Phytologist 1: 369. 1843 (Nov. 1842.
Aerial stems persisting more than a year, unbranched, 20–86 cm; lines of stomates single; ridges 7–16. Sheaths black or black-girdled and white distally, appressed, elongate, 3.5–8 × 2–5.5 mm; teeth 7–16, centers dark, margins white, prominent, not articulate, tip usually brown, long, filiform. Cone apex pointed; spores white, misshapen.
Phenology: Cones maturing in late summer, but misshapen spores not shed.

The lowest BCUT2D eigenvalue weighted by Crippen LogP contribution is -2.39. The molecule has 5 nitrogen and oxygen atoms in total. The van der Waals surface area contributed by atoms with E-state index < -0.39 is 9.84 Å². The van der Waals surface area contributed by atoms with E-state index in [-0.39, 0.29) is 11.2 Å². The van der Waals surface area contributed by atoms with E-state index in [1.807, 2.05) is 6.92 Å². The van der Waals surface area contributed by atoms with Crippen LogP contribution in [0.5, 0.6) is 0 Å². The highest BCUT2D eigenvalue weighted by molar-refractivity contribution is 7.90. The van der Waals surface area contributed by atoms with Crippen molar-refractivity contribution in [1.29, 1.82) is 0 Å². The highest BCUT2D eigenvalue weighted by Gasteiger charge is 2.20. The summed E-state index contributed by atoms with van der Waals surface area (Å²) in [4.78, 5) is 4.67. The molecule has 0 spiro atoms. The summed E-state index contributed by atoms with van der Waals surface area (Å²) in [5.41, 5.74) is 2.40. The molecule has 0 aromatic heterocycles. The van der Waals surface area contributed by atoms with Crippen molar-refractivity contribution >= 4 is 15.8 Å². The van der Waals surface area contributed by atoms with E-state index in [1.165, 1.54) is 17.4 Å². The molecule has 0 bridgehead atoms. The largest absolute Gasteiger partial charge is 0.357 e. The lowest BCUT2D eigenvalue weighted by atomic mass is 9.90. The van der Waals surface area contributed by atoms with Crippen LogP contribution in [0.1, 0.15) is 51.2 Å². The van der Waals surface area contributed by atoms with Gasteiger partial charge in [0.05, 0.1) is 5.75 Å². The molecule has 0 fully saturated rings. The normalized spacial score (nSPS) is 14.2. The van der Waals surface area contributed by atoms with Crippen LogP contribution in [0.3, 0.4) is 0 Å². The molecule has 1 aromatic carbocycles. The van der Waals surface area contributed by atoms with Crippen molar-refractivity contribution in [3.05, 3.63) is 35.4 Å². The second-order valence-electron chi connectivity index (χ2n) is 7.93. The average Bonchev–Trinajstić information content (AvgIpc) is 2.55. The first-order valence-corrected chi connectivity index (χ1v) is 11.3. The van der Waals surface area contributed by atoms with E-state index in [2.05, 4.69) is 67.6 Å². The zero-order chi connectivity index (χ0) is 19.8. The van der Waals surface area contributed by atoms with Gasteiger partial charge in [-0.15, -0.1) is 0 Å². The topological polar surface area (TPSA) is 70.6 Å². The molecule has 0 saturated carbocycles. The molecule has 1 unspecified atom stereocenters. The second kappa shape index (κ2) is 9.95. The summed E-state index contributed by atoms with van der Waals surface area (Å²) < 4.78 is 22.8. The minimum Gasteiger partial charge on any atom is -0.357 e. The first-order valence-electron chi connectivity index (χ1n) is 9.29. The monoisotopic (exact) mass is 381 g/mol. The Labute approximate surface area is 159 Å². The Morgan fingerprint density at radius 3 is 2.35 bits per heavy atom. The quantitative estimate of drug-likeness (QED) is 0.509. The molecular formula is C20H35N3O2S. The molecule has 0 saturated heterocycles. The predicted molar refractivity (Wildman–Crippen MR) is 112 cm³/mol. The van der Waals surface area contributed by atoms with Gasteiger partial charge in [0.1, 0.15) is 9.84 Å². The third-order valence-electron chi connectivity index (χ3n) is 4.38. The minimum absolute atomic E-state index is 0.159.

Habitat: Lakeshores, riverbanks, marshes
Elevation: 0–500 m
Greenland, B.C., N.B., Nfld. and Labr. (Nfld.), Ont., Que., Sask., Conn., Ill., Ind., Maine, Mich., Minn., Mont., N.H., N.J., N.Y., Ohio, Oreg., Vt., Wis., n Europe
The hybrid between Equisetum hyemale and E. variegatum, E. × mackaii, is often mistaken for small forms of E. hyemale. I have not seen specimens for the reports from Connecticut and New Hampshire.